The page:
Social custom regarding spicy food
Saran Kaba grew up in Gabon. Her family is mostly from Gabon and Guinea, and strongly identify with Mandingo culture which is prevalent throughout the region. Saran immigrated to the United States in 2014, where she now lives and studies at the University of Southern California.
“We are not allowed to pass, like, directly pepper, to like somebody, because that means that you want to, like you will be in conflict. So like if you like a person, you don’t give pepper at first. You know, like, pepper, like something spicy, because it will lead to some sort of conflict or miscommunication.”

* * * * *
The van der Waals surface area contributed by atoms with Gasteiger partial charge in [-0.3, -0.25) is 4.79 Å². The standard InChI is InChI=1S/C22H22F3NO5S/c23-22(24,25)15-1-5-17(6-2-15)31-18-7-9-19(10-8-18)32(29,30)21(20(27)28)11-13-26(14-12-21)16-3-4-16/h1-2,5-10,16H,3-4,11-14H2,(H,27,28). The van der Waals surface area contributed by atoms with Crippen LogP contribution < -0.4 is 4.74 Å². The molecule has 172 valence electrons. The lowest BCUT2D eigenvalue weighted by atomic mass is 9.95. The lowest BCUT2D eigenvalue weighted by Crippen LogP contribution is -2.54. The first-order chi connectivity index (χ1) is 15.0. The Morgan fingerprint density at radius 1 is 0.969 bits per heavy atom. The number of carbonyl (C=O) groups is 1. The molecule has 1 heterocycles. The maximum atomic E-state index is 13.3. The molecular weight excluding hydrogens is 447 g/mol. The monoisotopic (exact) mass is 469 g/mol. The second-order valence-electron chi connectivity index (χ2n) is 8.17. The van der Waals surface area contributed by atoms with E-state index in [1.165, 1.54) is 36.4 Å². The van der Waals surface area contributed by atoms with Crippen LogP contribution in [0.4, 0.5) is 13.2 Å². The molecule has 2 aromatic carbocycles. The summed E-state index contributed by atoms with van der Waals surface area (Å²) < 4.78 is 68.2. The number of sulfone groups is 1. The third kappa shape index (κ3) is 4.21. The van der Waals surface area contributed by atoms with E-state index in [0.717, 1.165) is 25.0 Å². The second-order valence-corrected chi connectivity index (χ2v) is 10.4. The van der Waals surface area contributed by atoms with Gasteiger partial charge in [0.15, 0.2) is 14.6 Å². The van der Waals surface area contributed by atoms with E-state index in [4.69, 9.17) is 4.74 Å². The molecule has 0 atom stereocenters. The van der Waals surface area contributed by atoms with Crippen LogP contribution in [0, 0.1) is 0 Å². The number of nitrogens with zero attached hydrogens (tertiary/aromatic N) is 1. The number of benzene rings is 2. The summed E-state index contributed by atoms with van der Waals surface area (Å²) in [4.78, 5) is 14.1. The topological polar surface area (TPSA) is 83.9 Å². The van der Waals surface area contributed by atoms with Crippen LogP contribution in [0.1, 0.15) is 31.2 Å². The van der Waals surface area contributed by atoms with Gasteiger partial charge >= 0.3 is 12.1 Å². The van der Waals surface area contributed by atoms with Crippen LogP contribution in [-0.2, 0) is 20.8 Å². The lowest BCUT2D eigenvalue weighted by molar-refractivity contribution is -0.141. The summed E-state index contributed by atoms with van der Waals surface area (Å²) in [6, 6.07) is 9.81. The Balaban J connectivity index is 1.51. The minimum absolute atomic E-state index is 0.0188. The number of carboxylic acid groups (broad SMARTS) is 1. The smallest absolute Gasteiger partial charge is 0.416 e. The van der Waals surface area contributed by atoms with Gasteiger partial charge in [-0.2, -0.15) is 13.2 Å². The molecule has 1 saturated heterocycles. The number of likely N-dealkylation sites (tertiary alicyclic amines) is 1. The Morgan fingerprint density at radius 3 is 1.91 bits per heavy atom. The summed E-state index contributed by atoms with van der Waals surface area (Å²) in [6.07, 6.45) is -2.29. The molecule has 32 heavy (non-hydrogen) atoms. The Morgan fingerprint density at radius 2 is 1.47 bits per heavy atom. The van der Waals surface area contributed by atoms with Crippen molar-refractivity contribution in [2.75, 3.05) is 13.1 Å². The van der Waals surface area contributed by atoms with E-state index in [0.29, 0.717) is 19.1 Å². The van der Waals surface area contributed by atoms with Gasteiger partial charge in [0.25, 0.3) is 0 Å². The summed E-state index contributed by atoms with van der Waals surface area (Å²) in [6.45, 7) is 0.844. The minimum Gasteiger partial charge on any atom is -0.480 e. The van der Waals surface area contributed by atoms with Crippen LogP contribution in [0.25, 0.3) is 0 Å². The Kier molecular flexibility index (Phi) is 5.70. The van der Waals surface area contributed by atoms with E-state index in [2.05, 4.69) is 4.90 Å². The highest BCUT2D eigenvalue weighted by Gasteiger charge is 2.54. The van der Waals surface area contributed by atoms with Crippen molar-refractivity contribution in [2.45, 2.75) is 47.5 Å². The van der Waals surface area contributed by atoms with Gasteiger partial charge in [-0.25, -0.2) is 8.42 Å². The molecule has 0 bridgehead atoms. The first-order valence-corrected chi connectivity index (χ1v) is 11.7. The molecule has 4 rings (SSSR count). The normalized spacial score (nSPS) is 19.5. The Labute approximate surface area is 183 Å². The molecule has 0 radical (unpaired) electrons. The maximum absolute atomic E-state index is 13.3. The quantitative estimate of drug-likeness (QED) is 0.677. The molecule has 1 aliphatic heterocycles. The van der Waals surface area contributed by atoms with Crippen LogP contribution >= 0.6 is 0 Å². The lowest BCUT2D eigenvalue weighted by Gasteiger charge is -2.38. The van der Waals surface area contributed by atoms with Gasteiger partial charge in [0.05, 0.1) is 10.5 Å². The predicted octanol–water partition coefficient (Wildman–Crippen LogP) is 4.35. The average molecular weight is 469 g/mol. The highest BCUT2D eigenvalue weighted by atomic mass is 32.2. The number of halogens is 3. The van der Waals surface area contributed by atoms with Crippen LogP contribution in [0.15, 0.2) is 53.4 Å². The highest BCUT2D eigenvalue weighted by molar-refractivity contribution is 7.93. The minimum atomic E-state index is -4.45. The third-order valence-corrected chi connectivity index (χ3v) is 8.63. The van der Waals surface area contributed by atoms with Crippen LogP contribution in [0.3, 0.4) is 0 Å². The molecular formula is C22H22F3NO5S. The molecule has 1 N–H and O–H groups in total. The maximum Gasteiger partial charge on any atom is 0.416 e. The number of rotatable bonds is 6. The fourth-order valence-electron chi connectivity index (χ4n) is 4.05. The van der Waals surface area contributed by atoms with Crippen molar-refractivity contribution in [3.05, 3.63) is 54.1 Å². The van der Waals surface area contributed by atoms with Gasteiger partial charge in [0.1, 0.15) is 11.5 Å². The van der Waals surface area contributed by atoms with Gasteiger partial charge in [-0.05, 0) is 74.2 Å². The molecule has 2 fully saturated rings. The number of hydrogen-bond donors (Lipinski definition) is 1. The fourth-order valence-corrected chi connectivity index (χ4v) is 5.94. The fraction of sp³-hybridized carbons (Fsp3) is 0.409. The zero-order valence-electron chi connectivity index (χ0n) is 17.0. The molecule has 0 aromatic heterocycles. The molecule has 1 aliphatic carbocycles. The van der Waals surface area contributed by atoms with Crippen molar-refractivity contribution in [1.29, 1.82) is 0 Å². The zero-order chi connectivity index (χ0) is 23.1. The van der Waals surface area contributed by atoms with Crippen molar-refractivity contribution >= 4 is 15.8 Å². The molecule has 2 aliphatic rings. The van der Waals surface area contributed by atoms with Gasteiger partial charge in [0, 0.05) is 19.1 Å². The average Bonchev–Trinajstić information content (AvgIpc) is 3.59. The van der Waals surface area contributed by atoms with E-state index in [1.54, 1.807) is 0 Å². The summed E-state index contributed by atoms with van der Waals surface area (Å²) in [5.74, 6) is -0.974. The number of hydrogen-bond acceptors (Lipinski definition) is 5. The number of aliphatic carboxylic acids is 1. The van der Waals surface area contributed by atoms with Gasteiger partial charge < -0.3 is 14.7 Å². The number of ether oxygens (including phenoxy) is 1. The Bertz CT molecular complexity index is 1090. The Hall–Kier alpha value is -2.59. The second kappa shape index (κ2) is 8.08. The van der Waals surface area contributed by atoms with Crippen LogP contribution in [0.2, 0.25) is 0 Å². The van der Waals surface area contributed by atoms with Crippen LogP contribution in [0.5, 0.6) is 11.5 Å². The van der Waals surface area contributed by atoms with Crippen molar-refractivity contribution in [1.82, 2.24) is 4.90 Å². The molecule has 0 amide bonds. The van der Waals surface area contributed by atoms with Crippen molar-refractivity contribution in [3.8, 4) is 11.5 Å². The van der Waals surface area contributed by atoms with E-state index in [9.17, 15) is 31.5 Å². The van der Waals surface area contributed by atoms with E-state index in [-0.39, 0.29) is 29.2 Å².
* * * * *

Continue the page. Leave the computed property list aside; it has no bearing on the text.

Informant’s Background Knowledge and Relationship with this Piece:
Saran doesn’t know where she learned this, or the reasoning behind it, only that it is a widespread custom not to give somebody any kind of very spicy food.
Thoughts About the Piece:
Very spicy food can be painful. Perhaps this custom arose from the concern that feeding people food that is more spicy than they can handle might upset them, and hurt the relationship. Spicy food also causes your nose to run and tongue to hurt, which might make it difficult for them to have a conversation or maintain a graceful countenance, which may cause awkward social situations.